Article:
May 05, 2014 // 4:00pm5:30pm
History and Public Policy Program
As the Third Reich collapsed, Soviet forces moved deep into Central Europe, and the United States had to adjust rapidly to the new political landscape. The intelligence services of the U.S. Army assumed a key role in informing Washington national security policy toward Europe during this critical period. This presentation discusses the early Cold War operations of U.S. Army intelligence as it sought to apprehend war criminals, suppress Nazi subversion, contain communism, and monitor the Red Army.

Russia in East Asia: History, Migration, and Contemporary Policy

May 05, 2014 // 9:00am11:00am
Kennan Institute
This talk explores Russia’s ties with East Asia through the lens of migration and policy. Russia spans the Eurasian continent, yet its historic and present connections with East Asia are often forgotten. At the turn of the 20th century, thousands of Asian migrants arrived in the Russian Far East, spurring fears of a “yellow peril.” A century later, the recent influx of new Asian migrants to Russia has generated similar sentiments. The talk discusses Asian migration in the context of cross-regional attempts to strengthen trade ties and diplomatic relations in the 21st century.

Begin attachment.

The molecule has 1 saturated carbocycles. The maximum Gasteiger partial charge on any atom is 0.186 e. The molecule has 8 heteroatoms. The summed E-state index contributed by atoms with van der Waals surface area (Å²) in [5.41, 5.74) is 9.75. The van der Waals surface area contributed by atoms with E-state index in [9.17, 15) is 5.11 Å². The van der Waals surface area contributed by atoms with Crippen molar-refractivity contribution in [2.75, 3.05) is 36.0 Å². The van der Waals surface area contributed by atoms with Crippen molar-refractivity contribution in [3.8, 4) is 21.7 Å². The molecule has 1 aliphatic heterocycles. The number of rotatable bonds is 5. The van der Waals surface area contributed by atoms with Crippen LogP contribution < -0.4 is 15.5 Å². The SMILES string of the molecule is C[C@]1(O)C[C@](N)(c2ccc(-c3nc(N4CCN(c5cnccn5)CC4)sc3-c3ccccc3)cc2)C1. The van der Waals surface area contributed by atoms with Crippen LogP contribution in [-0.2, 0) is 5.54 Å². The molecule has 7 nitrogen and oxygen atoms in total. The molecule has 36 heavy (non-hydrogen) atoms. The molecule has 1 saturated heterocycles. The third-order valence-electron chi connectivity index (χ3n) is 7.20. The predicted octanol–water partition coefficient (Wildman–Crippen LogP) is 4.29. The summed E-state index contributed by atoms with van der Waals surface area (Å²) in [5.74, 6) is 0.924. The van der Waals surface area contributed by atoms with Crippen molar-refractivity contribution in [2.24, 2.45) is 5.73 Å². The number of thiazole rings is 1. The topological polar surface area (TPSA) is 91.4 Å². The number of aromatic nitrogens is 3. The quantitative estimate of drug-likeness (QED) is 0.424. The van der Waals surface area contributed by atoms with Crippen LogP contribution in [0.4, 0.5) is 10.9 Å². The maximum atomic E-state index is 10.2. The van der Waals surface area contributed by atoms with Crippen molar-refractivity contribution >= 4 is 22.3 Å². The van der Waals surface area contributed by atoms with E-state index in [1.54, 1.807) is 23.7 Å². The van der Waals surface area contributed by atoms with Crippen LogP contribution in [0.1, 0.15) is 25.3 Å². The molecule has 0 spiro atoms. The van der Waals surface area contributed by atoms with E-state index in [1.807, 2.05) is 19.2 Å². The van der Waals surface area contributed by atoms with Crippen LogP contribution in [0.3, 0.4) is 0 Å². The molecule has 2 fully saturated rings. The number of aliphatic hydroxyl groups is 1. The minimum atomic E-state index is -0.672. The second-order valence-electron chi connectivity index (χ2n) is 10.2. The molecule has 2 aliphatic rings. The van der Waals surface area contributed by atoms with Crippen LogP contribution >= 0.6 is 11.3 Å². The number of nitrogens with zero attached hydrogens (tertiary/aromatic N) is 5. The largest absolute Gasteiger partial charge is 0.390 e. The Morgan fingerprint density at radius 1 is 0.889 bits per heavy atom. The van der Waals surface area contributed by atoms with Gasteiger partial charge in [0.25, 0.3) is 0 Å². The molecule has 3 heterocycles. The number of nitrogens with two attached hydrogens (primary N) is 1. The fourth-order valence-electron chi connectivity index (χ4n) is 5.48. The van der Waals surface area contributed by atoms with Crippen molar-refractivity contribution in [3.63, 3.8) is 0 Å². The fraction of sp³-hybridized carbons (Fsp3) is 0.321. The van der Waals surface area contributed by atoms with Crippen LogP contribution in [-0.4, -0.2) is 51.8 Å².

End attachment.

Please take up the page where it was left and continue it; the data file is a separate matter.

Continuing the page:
Webcast

Into the Fold or Out in the Cold? NATO Expansion and European Security after the Cold War

May 02, 2014 // 10:00am12:00pm
Global Europe Program
Twenty years ago, the 1994 Brussels Summit marked the beginning of NATO’s post-Cold War expansion. It was a process that resonated differently on opposite sides of the former “iron curtain” in the midst of complex and evolving relations between Russia and the West. This year will be no less pivotal for European security as the crisis in Ukraine brings renewed attention to Eastern Europe and the drawdown of NATO forces in Afghanistan continues. Amid these new and ongoing challenges, NATO will hold a summit in September to chart its future course. This panel of distinguished senior officials and experts will reflect on the steps that created Europe’s current security architecture, as well as the advantages and constraints NATO will face in addressing the security challenges of the 21st century.
flickr/Peretz Partensky

The Political Origins of Economic Reform in Pakistan

May 01, 2014 // 10:30am12:00pm
Asia Program
Pakistan has long struggled to implement reforms and to adapt to an increasingly globalized world. Today, the country's mixed track record in terms of putting in place the right reforms presents one of the leading challenges to stability.

Ethnonationalist Conflict in Postcommunist States

April 29, 2014 // 12:00pm1:00pm
Global Europe Program
Why do ethnonational conflicts reach different degrees of violence? Why does violence continue to reoccur even after strong international intervention for conflict-resolution and democratization? To answer these questions, Maria Koinova combines research on civil wars with the study of non-violent majority-minority disputes by examining 5 degrees of violence in three cases – Bulgaria, Macedonia, and Kosovo – over a 20-year period.